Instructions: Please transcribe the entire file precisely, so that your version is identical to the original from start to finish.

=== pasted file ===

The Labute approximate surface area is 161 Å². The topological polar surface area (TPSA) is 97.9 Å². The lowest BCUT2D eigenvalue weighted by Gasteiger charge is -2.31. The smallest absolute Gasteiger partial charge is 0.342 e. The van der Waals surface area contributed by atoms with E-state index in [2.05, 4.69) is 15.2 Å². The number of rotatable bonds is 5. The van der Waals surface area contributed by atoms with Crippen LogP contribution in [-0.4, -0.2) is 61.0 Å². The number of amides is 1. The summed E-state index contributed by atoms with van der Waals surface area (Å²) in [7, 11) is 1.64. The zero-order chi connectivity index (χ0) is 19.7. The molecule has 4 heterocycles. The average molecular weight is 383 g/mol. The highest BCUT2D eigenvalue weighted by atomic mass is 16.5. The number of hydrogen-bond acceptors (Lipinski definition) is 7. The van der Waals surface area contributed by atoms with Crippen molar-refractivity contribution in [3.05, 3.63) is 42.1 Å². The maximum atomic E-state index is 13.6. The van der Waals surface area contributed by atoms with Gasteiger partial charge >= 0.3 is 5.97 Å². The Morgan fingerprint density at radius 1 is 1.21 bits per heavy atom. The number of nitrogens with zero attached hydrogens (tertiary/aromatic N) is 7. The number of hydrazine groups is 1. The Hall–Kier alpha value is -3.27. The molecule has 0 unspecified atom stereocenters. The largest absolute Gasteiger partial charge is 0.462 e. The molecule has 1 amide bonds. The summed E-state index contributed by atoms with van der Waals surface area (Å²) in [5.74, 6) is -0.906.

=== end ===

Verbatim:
The Labute approximate surface area is 161 Å². The topological polar surface area (TPSA) is 97.9 Å². The lowest BCUT2D eigenvalue weighted by Gasteiger charge is -2.31. The smallest absolute Gasteiger partial charge is 0.342 e. The van der Waals surface area contributed by atoms with E-state index in [2.05, 4.69) is 15.2 Å². The number of rotatable bonds is 5. The van der Waals surface area contributed by atoms with Crippen LogP contribution in [-0.4, -0.2) is 61.0 Å². The number of amides is 1. The summed E-state index contributed by atoms with van der Waals surface area (Å²) in [7, 11) is 1.64. The zero-order chi connectivity index (χ0) is 19.7. The molecule has 4 heterocycles. The average molecular weight is 383 g/mol. The highest BCUT2D eigenvalue weighted by atomic mass is 16.5. The number of hydrogen-bond acceptors (Lipinski definition) is 7. The van der Waals surface area contributed by atoms with Crippen molar-refractivity contribution in [3.05, 3.63) is 42.1 Å². The maximum atomic E-state index is 13.6. The van der Waals surface area contributed by atoms with Gasteiger partial charge >= 0.3 is 5.97 Å². The Morgan fingerprint density at radius 1 is 1.21 bits per heavy atom. The number of nitrogens with zero attached hydrogens (tertiary/aromatic N) is 7. The number of hydrazine groups is 1. The Hall–Kier alpha value is -3.27. The molecule has 0 unspecified atom stereocenters. The largest absolute Gasteiger partial charge is 0.462 e. The molecule has 1 amide bonds. The summed E-state index contributed by atoms with van der Waals surface area (Å²) in [5.74, 6) is -0.906.